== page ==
WASHINGTON (Dow Jones) -- Motorola Inc. has sued to block former Chief Financial Officer Mike Zafirovski from taking the top job at rival Nortel Networks Corp.
Motorola (MOT) alleges that Zafirovski breached his contract in accepting the position of chief executive of Nortel. The suit seeks to prevent Zafirovski from joining Nortel for two years.
Toronto-based Nortel (NT) said it is "reviewing the lawsuit and intends to pursue discussions with Motorola with a view to resolving the dispute over Zafirovski's appointment."
Motorola asserts that Zafirovski's hiring would result in the disclosure of trade secrets. The company also wants to block its former CFO from hiring Motorola employees.
On Monday, Nortel named Zafirovski its fourth CEO in four years, as the maker of phone-networking gear seeks to recover from an accounting scandal and engineer a turnaround.
Toronto-based Nortel has struggled to recover after the collapse of the Internet bubble in 2001, which sent its sales and stock price plunging. An accounting scandal in 2004 nearly ruined the company.
Shares of Nortel jumped as much as 7% on Monday as investors expressed optimism about the move. Bear Stearns analyst Wojtek Uzdelewicz told clients that "given his successes at Motorola, we see him as the right person to take over Nortel."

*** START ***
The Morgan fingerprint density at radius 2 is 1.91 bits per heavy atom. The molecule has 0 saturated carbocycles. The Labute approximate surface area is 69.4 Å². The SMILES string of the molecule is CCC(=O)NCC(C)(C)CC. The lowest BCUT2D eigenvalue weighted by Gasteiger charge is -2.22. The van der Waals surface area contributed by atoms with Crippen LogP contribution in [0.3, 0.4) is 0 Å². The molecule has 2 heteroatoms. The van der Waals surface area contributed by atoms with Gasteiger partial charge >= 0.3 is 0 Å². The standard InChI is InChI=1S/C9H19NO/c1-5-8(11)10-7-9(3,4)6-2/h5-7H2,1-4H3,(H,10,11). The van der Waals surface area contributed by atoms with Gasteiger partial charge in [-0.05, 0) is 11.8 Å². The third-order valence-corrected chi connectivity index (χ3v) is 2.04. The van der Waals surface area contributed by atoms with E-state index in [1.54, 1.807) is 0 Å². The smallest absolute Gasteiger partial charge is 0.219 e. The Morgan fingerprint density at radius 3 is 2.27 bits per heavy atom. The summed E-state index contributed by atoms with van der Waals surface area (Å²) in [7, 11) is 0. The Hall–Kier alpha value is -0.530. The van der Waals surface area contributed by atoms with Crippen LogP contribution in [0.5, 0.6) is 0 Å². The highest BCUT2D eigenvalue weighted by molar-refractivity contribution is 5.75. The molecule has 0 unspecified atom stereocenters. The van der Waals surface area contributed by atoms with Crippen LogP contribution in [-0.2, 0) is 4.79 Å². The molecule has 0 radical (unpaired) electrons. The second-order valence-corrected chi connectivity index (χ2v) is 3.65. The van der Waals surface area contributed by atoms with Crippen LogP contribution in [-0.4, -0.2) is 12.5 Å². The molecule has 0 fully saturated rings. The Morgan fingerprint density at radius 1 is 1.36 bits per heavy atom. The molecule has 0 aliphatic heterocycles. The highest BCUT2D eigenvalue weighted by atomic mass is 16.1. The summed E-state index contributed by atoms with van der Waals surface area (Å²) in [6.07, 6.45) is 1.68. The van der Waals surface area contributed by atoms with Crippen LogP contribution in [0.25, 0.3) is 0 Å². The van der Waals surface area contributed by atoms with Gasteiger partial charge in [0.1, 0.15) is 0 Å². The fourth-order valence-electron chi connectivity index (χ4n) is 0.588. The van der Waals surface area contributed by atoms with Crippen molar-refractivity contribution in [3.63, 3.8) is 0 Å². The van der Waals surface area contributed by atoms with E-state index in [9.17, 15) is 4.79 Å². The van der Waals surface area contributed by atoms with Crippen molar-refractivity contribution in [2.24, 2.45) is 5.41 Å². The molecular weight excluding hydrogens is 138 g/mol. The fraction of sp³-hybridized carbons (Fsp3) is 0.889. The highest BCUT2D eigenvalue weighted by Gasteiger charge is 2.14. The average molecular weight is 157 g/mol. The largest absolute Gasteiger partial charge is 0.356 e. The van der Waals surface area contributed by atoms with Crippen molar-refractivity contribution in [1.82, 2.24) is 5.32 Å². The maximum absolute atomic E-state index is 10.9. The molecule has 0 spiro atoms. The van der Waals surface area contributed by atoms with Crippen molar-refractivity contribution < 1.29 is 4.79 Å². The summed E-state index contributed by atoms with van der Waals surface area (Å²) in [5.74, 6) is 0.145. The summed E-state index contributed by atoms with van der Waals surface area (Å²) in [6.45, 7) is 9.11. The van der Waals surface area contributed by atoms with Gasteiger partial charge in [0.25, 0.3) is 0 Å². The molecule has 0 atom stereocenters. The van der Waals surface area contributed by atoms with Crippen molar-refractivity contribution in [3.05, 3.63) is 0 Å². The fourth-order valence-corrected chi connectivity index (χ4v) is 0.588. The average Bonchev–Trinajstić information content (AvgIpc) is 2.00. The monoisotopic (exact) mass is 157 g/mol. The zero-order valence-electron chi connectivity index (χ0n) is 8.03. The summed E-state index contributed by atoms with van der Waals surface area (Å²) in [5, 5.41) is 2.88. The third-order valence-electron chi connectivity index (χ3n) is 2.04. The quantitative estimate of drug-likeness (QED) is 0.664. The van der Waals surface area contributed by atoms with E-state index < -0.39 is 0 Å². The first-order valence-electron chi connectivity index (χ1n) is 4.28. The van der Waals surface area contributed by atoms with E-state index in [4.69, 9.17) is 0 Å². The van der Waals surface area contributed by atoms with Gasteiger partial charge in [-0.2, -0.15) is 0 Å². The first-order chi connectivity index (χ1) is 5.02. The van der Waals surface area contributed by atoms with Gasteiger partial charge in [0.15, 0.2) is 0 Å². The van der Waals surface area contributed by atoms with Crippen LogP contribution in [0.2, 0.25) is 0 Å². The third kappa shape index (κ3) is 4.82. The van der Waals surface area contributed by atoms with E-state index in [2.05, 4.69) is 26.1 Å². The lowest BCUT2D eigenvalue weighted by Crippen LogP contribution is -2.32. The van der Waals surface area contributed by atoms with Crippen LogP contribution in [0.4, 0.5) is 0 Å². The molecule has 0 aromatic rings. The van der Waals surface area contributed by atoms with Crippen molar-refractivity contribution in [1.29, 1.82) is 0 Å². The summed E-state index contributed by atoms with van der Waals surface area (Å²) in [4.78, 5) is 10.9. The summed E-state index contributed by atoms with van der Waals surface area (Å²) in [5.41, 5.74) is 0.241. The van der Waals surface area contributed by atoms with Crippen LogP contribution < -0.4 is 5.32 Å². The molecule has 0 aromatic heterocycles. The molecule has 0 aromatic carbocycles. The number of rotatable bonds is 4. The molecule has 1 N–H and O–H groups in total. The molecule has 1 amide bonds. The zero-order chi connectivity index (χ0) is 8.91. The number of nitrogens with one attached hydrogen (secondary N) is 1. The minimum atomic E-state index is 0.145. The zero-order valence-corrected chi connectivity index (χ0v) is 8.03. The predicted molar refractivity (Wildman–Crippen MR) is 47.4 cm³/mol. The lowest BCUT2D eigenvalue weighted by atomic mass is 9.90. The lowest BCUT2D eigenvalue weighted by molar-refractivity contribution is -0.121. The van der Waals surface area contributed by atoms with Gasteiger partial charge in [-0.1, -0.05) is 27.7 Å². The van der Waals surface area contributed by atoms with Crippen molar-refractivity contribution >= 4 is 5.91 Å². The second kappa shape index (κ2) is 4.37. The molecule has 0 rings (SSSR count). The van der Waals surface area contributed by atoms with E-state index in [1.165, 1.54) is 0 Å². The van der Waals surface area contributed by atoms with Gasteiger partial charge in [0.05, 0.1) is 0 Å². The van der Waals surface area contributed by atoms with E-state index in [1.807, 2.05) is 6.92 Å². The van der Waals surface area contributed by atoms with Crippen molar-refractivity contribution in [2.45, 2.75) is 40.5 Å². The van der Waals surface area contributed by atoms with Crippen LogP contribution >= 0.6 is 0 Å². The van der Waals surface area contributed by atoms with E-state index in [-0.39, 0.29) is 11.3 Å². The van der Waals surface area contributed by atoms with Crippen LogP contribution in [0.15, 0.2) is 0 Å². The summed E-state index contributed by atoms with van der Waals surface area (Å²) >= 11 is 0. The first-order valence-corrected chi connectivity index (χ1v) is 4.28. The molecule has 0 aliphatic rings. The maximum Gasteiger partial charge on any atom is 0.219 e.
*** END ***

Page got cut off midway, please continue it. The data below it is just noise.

The 51-year-old Zafirovski is well regarded within the high-tech industry. He would succeed Bill Owens as president and chief executive on Nov. 15 if the suit with Motorola is resolved.
Zafirovski resigned as the chief operating officer of Motorola in early 2005, a year after being passed over for the top job, which went to former Sun MicroSystems executive Ed Zander.
Analysts credited Zafirovski with helping to return Motorola's struggling wireless-phone business to profitability and increasing market share. His decision to step down was seen as an indication that he would seek a top job elsewhere.
"I love to compete," Zafirovski said Monday at a press conference. "I love to win."
Zafirovski, a native of Macedonia, emigrated to the United States in 1969 at the age of 16. He rose through the ranks at General Electric to become a senior executive, moving to Motorola in 2000.
Zafirovski's challenge is to tap new markets, improve profit margins and boost revenue growth. The company's revenue has fallen from a peak of nearly $28 billion in fiscal 200 to under $10 billion last year.
"I am convinced Nortel will be a big winner again," Zafirovski said.
(END) Dow Jones Newswires "
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